The following is an excerpt from Suzanne McNeill’s book “Totally Awesome Tie-Dye: Fun-To-Make Fabric Dyeing Projects For All Ages”. Follow her techniques to create your own.
Introduction: Tie-Dye is an adventure
At its heart, tie-dye is a simple craft: it’s about adding color to fabric. It’s the range of colors you can use and the myriad of ways to manipulate the fabric that make it so versatile and exciting.
The complicated spirals, circles, bursts, and other shapes made possible by tie-dye come from simple techniques. Fold, twist, pleat, or crumple the fabric, and tie it with very basic materials—a rubber band or string, for example. You can create infinite bold iterations even before adding simple resists and stitching techniques to the mix.
Every project is different, of course, but they all use the same general process.
Prepare Dyeing Area
The key to a neat, streamlined experience with dye is to set up your workplace ahead of time. Cover the table with plastic and wear a plastic apron. For multi-color projects, make a dyeing pad: Place a piece of plastic wrap on the table, then fold ten paper towels into quarters and place them on the wrap in the same shape as the tied garment.
The paper towels will act as blotters to keep colors from becoming muddy. Have extra folded paper towels ready when you turn the garment over to dye the reverse side. If you are dyeing a project all one color or two colors mixed together, use a shallow plastic tub or bucket. Ready the plastic gloves, and make sure you have a tub of water handy to keep your fingers rinsed.
Bind Your Garment
Launder your garment (without fabric softener) to make sure it’s done any shrinking it will do, and also to make sure it doesn’t have any dirt or extra chemicals on it from manufacturing or packaging.
No need to dry it before getting started. Wetting your garment with plain water before binding will help give it a sharper edge.
Follow the project instructions in this book to bind your garment.
Soak Your Garment
If your dye requires it (see the manufacturer’s instructions), soak your garment in the Soda Ash Fixative Solution.
Mix the Dye
Read the manufacturer’s instructions on your dye for the most effective way to prepare it. You may just need to add cold water to the powdered dye in the applicator bottle and shake.
If you’re using a jar of dye, you may need to paste it up (mash it up with the back of a spoon and a little water) first in another container to dissolve it completely so you don’t end up with “freckles.” If urea is required, dissolve it in a little hot water then add some cold water to make 8 ounces of tepid water. Add this water slowly to the dye powder while mashing it with a spoon to make a paste. Gradually add the rest of the urea water while stirring. Use a funnel to fill squeeze bottles.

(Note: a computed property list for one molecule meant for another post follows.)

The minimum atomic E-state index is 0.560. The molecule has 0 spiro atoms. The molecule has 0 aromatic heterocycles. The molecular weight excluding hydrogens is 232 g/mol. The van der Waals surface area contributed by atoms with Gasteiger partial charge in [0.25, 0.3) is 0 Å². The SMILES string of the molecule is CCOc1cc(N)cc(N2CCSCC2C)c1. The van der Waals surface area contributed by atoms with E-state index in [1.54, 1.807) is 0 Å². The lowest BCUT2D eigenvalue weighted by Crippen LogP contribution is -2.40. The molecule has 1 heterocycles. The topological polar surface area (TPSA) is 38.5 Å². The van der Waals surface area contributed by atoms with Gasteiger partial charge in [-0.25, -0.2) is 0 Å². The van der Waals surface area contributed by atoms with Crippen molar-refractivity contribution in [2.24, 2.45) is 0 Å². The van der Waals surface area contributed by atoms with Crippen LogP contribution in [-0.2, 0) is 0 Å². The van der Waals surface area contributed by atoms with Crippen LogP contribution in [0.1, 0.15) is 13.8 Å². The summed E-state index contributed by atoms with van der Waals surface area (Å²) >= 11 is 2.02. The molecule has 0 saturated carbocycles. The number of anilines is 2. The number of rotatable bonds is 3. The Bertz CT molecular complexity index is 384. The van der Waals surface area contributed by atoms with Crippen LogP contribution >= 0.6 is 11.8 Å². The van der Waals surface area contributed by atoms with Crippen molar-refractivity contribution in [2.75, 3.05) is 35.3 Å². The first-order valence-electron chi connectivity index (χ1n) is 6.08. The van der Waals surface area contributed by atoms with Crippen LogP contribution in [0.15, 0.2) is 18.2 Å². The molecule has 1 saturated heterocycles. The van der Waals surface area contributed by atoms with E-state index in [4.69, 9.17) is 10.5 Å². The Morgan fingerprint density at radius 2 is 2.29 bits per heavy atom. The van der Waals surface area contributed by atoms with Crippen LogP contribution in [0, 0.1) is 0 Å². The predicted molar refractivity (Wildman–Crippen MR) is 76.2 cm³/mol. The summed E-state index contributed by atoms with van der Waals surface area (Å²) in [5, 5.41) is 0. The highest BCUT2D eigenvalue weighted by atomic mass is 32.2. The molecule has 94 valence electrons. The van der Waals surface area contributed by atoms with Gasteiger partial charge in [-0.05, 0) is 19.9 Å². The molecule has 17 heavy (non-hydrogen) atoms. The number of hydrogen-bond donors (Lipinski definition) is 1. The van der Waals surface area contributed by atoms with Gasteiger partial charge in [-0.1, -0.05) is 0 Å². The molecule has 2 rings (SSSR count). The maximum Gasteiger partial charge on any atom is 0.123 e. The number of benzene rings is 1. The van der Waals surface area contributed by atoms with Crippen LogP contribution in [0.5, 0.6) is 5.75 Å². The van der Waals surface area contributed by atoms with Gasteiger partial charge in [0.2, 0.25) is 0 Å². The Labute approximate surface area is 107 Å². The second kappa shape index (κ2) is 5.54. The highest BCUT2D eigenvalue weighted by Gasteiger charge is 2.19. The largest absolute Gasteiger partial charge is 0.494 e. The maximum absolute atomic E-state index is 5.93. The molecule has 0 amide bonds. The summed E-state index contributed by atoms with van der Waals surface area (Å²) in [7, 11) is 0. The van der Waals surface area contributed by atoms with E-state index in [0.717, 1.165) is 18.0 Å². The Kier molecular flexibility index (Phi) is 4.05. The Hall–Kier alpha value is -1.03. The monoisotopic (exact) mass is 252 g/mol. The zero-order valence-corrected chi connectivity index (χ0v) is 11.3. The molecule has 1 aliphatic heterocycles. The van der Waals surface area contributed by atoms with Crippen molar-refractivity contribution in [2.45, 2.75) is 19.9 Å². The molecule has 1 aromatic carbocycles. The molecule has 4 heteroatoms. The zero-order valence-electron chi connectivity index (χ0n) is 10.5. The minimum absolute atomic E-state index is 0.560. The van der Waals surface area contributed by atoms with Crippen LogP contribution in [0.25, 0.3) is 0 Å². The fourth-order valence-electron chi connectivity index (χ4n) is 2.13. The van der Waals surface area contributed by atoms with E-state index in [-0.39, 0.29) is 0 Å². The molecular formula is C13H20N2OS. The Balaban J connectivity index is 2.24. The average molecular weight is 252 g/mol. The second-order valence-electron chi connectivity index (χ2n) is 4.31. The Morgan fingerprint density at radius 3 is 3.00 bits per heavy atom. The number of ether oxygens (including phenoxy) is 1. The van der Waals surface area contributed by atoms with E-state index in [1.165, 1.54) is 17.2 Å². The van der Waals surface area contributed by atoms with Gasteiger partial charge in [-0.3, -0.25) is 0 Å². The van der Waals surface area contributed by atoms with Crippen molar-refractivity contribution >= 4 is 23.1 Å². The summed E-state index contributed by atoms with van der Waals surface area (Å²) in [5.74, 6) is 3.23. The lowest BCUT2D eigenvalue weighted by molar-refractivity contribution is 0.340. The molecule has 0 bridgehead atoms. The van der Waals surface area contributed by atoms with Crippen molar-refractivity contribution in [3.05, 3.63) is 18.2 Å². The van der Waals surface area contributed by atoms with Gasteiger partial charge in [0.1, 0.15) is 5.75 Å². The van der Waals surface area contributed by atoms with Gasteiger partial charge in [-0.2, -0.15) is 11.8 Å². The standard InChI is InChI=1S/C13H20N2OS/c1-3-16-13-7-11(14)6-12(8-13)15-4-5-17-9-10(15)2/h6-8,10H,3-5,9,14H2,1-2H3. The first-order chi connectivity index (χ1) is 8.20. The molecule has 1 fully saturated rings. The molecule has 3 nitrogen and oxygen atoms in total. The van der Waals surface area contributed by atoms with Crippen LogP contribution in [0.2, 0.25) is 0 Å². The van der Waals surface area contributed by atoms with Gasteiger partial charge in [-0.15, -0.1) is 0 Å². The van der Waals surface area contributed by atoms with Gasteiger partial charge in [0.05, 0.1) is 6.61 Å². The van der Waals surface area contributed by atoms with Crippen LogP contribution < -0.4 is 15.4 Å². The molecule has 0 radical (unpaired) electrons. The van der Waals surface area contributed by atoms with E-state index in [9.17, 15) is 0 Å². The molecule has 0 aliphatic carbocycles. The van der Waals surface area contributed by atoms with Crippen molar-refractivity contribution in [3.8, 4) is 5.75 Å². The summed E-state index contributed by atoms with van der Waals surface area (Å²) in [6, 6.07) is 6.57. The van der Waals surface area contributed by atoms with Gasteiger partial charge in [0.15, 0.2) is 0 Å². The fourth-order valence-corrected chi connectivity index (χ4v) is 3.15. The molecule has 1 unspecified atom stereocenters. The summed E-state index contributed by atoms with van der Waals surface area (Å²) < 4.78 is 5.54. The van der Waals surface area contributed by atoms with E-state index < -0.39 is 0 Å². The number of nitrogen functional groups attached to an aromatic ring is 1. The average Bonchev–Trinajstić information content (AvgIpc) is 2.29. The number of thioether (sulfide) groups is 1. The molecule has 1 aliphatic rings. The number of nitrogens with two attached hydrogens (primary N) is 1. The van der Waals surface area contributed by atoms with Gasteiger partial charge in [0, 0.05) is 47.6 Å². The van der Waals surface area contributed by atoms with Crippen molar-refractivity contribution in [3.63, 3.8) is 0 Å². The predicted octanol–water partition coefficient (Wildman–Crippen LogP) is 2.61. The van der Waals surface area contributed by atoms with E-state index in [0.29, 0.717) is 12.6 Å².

Adding a little plain salt to the mixture can help yield darker colors; use 1 teaspoon per 8 ounces of dye mixture.
Add it last, as salt inhibits the dye dissolving.
Follow instructions for each project. Be sure to apply dye down into folds if you want saturated color or if you’re making a shaped design. If you want more white showing, apply dye on top of the folds only.
Set and Rinse
Remove garment from dyeing pad and wrap it in plastic wrap to keep it damp (or put it in a plastic zip-top bag). Let it set from 4 to 24 hours to allow dye to fix in fibers. Longer setting time produces deeper colors. Rinse under running water until the water runs clear, then remove the bindings and rinse again. Wash immediately according to garment washing instructions to remove any remaining dye. Make sure to wash your newly tie-dyed garments separately for the first few times.
Random Pleats: Watermelon Yoke Variation
1. Mark dots about 4” from the collar with fabric pencil.
Draw a line to connect the dots.
2. Pleat the garment on the line and place a rubber band over the line and another about 1” lower.
2. Wrap the area in between the rubber bands with plastic wrap.
3. Dye yoke section red and the rest of the shirt green.
4. After the garment is washed and dried, use black fabric paint and a paintbrush to make “seeds” in the red yoke.
Shibori is a tie-dye technique that has been practiced in Japan for hundreds of years, traditionally using indigo dye. Cloth is wrapped, twisted, and folded in unique ways, secured with string, and then dyed. Here we show a very simple, effective Shibori technique.
• Short length of PVC pipe
• Rubber bands
• Applicator bottle(s)
• Plastic wrap
1. Wrap the garment smoothly around the pipe.
The area wrapped first will be the lightest.
2. Push the ends to the center.
3. Secure with rubber bands.
4. With an applicator bottle, apply diagonal lines of dye, allowing the colors to mix together.
5. After applying the dye, place your (gloved!) hands around the garment and squeeze to drive the dye down to the lower layers.
6. Wrap the fabric with plastic wrap while it is still on the pipe to keep it damp while it cures.